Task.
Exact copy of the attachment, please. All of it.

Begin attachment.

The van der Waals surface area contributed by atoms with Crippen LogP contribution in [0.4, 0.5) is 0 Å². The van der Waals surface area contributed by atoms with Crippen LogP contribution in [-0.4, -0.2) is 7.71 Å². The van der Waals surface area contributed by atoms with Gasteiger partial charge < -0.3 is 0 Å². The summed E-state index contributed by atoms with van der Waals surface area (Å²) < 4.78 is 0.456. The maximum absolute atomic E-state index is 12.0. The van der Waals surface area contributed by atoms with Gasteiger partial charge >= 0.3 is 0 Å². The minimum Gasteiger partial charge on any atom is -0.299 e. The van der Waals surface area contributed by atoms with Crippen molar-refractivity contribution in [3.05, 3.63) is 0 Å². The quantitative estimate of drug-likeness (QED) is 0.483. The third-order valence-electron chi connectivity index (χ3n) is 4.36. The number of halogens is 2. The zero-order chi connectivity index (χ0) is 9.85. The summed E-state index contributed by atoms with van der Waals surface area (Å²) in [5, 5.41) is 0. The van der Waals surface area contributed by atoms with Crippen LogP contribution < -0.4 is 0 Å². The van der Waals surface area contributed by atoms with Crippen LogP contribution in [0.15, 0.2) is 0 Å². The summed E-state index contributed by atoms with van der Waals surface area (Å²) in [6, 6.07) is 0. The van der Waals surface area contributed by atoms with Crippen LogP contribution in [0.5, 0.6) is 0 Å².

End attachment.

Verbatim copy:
The van der Waals surface area contributed by atoms with Crippen LogP contribution in [0.4, 0.5) is 0 Å². The van der Waals surface area contributed by atoms with Crippen LogP contribution in [-0.4, -0.2) is 7.71 Å². The van der Waals surface area contributed by atoms with Gasteiger partial charge < -0.3 is 0 Å². The summed E-state index contributed by atoms with van der Waals surface area (Å²) < 4.78 is 0.456. The maximum absolute atomic E-state index is 12.0. The van der Waals surface area contributed by atoms with Gasteiger partial charge >= 0.3 is 0 Å². The minimum Gasteiger partial charge on any atom is -0.299 e. The van der Waals surface area contributed by atoms with Crippen molar-refractivity contribution in [3.05, 3.63) is 0 Å². The quantitative estimate of drug-likeness (QED) is 0.483. The third-order valence-electron chi connectivity index (χ3n) is 4.36. The number of halogens is 2. The zero-order chi connectivity index (χ0) is 9.85. The summed E-state index contributed by atoms with van der Waals surface area (Å²) in [5, 5.41) is 0. The van der Waals surface area contributed by atoms with Crippen LogP contribution < -0.4 is 0 Å². The van der Waals surface area contributed by atoms with Crippen LogP contribution in [0.15, 0.2) is 0 Å². The summed E-state index contributed by atoms with van der Waals surface area (Å²) in [6, 6.07) is 0. The van der Waals surface area contributed by atoms with Crippen LogP contribution in [0.5, 0.6) is 0 Å².